Lesson 3 – Pieta, David, and the Underrated Power of Art

On two recent journeys to Italy, two sculptures by Michelangelo captured my imagination and have continued to fascinate me ever since. I was privileged to visit both of these sculptures both times.


On the first trip, we started out in the south of Italy – Sorrento, Positano, Naples and then to Rome – and we then headed north – Florence and Venice.

Seeing Rome first, we toured the Vatican with special attention given to St. Peter’s Basilica. As we entered through the Cathedral’s massive front doors leading in from St. Peter’s Square, we took an immediate right and walked over to view the Pieta sculpture, which is, of course, breathtakingly magnificent. After perhaps two minutes of standing there and silently taking in the beauty and simplicity of the masterpiece, I suddenly began to feel hot mist forming in my eyes. My heart quickened and my eyes filled with tears, although I don’t believe any teardrops actually fell. It was certainly an experience to remember and treasure.

Three days later, we made our way to Florence where we stopped in to see the all-famous David sculpture, dominating the focus and the crowds of the Galleria dell’Accademia. It too is highly impressive, plus it’s huge, much more massive than the Pieta in St. Peter’s.


When I returned to Italy some months later, this time we arrived in the north – Milan – and moved southward in our sightseeing. This meant that we saw the David in Florence first, and then two or three days later, we were in Rome. This time, when we approached the Pieta, I stood there no more than thirty seconds when I mysteriously and suddenly began to weep. Tears were streaming hotly down my face, and I was self-conscious that I might be making a scene or distracting the other tourists with my tears. But no one seemed taken aback by my silent emotion. Perhaps they could not see my tears because of their own! For the next – I don’t know – maybe forty-five minutes or an hour, I stood in silence before this exquisite masterpiece depicting Mary and her lifeless Son. I decided to leave several times, but somehow, I felt almost tethered by the emotion of the holy moment I was still experiencing. I did not want to go.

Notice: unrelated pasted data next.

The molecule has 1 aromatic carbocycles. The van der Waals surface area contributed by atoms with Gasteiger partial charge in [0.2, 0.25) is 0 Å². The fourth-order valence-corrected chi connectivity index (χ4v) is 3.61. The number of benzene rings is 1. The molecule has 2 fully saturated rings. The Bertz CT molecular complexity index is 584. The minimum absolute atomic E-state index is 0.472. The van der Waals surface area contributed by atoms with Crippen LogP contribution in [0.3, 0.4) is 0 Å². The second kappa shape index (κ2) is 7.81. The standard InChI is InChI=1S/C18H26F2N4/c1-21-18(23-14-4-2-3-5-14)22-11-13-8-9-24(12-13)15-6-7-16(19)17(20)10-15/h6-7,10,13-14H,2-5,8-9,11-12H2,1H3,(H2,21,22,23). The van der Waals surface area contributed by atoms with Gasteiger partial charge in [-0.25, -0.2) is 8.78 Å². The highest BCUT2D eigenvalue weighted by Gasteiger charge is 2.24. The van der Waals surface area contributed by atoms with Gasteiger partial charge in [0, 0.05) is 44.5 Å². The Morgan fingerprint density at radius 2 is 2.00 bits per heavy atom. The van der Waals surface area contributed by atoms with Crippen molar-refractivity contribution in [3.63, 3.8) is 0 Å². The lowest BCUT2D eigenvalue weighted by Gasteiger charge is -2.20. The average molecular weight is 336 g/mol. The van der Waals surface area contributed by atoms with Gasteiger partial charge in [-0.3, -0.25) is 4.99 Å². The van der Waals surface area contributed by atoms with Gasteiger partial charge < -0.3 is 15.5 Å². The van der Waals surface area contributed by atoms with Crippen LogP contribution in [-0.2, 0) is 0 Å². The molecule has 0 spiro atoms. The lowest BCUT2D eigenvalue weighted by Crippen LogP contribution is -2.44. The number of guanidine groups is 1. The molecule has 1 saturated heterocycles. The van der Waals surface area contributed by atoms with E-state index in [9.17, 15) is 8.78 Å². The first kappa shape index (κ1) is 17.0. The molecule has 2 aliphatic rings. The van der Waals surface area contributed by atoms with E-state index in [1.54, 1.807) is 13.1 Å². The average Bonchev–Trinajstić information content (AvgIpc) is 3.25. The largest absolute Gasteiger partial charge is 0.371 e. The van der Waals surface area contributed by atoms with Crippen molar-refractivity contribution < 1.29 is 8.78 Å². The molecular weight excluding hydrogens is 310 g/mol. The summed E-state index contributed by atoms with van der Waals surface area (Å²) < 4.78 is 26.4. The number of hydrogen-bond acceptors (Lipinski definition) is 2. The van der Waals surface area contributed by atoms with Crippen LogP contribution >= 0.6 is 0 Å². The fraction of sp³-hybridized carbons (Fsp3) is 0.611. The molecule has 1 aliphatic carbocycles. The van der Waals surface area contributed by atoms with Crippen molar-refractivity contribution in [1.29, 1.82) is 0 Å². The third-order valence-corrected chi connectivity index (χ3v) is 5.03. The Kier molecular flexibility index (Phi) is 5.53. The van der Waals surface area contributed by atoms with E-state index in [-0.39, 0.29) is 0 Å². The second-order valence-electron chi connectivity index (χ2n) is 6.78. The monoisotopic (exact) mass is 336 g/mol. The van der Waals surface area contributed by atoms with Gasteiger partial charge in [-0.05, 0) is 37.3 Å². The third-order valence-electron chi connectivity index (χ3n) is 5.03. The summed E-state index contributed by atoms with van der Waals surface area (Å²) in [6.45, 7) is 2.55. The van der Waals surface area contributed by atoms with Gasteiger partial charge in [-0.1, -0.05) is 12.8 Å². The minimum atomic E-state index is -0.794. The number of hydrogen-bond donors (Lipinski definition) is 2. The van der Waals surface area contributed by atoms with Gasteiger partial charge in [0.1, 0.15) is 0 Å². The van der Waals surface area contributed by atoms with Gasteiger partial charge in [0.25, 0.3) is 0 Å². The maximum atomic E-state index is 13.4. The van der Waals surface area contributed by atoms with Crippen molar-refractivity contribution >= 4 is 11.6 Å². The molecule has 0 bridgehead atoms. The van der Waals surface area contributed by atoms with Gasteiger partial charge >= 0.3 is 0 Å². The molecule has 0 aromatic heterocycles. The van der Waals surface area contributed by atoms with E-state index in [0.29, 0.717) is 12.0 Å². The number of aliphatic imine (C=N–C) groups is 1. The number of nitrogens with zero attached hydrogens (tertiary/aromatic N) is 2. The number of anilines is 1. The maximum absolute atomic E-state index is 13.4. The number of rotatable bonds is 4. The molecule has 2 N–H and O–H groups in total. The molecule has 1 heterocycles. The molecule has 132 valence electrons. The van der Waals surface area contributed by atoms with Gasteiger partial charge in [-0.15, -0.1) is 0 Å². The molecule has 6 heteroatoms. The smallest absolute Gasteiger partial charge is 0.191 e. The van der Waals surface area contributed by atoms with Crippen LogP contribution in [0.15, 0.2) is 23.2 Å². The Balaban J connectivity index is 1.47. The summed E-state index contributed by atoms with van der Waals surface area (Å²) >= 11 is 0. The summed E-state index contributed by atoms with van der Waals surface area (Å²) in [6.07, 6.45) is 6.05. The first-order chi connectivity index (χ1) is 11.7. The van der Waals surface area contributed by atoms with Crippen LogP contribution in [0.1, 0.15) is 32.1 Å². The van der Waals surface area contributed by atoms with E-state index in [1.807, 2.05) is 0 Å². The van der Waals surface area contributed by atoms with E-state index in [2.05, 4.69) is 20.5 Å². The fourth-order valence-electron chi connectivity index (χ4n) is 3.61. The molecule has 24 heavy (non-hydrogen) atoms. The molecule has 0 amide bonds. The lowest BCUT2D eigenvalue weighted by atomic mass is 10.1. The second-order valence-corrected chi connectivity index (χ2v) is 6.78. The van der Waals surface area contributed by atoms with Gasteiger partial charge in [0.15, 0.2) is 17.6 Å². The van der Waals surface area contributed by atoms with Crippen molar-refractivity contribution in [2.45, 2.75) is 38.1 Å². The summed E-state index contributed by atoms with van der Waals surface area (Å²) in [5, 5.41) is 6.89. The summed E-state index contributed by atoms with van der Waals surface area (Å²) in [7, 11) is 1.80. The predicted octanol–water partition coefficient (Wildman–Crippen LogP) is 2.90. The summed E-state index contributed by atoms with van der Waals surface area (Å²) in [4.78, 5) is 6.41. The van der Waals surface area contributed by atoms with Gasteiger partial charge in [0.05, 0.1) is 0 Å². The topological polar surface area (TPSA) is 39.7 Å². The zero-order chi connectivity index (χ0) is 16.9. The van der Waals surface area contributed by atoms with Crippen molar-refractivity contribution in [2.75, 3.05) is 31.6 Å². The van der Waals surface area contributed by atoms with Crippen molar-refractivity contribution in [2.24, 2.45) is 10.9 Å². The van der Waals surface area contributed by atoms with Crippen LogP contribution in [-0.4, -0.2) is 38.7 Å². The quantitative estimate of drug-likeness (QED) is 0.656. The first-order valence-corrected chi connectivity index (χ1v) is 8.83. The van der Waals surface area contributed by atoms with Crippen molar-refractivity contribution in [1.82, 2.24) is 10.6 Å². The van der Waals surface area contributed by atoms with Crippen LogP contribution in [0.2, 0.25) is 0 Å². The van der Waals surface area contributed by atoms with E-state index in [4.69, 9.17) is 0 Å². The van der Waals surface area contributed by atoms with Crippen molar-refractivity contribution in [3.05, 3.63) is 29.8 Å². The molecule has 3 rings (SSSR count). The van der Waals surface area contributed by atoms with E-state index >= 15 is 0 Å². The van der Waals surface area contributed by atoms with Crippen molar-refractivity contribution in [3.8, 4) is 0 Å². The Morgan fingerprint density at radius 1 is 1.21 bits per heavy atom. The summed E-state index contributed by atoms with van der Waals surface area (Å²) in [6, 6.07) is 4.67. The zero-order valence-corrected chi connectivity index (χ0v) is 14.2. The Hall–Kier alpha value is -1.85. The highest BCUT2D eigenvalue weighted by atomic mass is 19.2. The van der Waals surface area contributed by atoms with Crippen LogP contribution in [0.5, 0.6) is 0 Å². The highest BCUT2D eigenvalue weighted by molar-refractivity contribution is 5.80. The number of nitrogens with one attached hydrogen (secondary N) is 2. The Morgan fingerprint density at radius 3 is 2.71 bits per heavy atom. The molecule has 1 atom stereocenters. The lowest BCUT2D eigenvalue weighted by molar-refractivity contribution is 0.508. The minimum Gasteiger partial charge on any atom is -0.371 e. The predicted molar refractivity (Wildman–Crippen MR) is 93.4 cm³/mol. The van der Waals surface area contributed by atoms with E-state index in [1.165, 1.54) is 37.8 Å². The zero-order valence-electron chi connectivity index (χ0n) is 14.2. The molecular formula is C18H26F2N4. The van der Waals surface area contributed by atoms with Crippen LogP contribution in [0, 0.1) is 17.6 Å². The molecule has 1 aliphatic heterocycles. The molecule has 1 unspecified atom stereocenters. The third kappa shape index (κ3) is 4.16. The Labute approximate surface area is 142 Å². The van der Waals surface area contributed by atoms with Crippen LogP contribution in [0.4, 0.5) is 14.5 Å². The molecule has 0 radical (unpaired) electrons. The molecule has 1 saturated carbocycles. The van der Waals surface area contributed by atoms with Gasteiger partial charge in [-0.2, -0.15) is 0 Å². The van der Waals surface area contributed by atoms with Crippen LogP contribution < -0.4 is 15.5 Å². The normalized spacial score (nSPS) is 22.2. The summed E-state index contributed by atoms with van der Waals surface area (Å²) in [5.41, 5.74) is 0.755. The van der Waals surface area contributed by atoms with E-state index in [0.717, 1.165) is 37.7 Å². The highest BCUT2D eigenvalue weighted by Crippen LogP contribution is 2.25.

That night back at the hotel, I began to wonder why I experienced that profound and prolonged reaction upon seeing Pieta the second time. And then it dawned upon me.

Remember, on our first visit, we saw Pieta first, and after that, David. On the second tour, we saw David first and then Pieta.

In the verile, rugged, huge, strong, powerful, focused, and determined David, Michaelangelo outdid himself in capturing energy, strength, fierceness, manliness, zeal, courage, power … LIFE! The masterpiece is so life-like that it appears as if it might actually move … just any moment now!

In the Pieta, we see the polar opposite. To the exact extent Michelangelo captured life, dynamic energy and determined strength in David, he captured surrender, sacrifice, selfless death, and abject sorrow in Pieta. When you see David’s “life” first, Jesus’ death grabs you by the throat … or at least that was the effect it had on me! Nothing I have ever seen looks as dead as the lifeless, Carrara marble form lying on and hanging over Mary’s lap. Jesus appears as dead as David looks alive. And Mary … poor Mary is simply in shock, stunned and with a glazed expression in utter disbelief and grief. I suppose the pitiful expression on her face will be forever etched in my heart. After all, pieta means pity.

Someone has said that art is the greatest conveyor of truth. When you experience and feel the tsunami of emotions of Pieta, you may well agree that art is the greatest communicator of all.

That’s what makes choral music so powerful in its colors, textures, nuances, dimensions, layers, levels, texts, harmonies, melodies, rhythms, pathos.

Do you feel a profound sense of gratitude for the opportunity to be a part of such powerful, life-changing communication through the art of chorale music? I hope so, because there is truly nothing to compare to it!

Randy Edwards



  1. Describe a time when you were caught off guard and deeply moved by the power of art. As you walked away from the experience, did you make any new decisions about your future?
  2. How can we provide students opportunities to experience for themselves the emotion of art … all without manipulating their emotions or glamorizing the emotional response over the art itself?